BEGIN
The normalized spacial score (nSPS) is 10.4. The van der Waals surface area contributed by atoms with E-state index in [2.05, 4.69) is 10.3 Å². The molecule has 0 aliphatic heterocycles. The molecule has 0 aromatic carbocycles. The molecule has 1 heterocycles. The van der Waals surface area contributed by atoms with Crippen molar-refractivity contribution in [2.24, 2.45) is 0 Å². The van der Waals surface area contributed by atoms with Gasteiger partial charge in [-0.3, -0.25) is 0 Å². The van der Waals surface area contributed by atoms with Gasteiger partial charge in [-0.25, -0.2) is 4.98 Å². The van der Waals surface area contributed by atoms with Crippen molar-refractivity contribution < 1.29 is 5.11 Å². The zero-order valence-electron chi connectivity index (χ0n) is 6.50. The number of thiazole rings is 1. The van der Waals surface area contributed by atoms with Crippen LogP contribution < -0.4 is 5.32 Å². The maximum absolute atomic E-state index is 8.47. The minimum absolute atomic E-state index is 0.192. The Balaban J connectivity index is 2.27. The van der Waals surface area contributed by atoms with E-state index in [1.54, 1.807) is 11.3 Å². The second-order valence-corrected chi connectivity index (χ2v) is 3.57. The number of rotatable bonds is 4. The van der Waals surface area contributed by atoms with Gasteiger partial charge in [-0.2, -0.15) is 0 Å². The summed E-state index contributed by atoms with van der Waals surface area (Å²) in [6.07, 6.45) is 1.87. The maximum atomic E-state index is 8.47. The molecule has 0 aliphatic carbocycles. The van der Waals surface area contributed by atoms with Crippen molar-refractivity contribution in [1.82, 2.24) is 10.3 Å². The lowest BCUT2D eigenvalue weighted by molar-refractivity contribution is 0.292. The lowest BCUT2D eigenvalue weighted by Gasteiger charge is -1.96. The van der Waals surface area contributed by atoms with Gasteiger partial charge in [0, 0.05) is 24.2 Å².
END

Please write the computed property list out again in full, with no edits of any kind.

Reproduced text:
The normalized spacial score (nSPS) is 10.4. The van der Waals surface area contributed by atoms with E-state index in [2.05, 4.69) is 10.3 Å². The molecule has 0 aliphatic heterocycles. The molecule has 0 aromatic carbocycles. The molecule has 1 heterocycles. The van der Waals surface area contributed by atoms with Crippen molar-refractivity contribution in [2.24, 2.45) is 0 Å². The van der Waals surface area contributed by atoms with Gasteiger partial charge in [-0.3, -0.25) is 0 Å². The van der Waals surface area contributed by atoms with Gasteiger partial charge in [-0.25, -0.2) is 4.98 Å². The van der Waals surface area contributed by atoms with Crippen molar-refractivity contribution < 1.29 is 5.11 Å². The zero-order valence-electron chi connectivity index (χ0n) is 6.50. The number of thiazole rings is 1. The van der Waals surface area contributed by atoms with Crippen LogP contribution < -0.4 is 5.32 Å². The maximum absolute atomic E-state index is 8.47. The minimum absolute atomic E-state index is 0.192. The Balaban J connectivity index is 2.27. The van der Waals surface area contributed by atoms with E-state index in [1.54, 1.807) is 11.3 Å². The second-order valence-corrected chi connectivity index (χ2v) is 3.57. The number of rotatable bonds is 4. The van der Waals surface area contributed by atoms with Gasteiger partial charge in [-0.2, -0.15) is 0 Å². The summed E-state index contributed by atoms with van der Waals surface area (Å²) in [6.07, 6.45) is 1.87. The maximum atomic E-state index is 8.47. The molecule has 0 aliphatic carbocycles. The van der Waals surface area contributed by atoms with Crippen molar-refractivity contribution in [1.82, 2.24) is 10.3 Å². The lowest BCUT2D eigenvalue weighted by molar-refractivity contribution is 0.292. The lowest BCUT2D eigenvalue weighted by Gasteiger charge is -1.96. The van der Waals surface area contributed by atoms with Gasteiger partial charge in [0, 0.05) is 24.2 Å².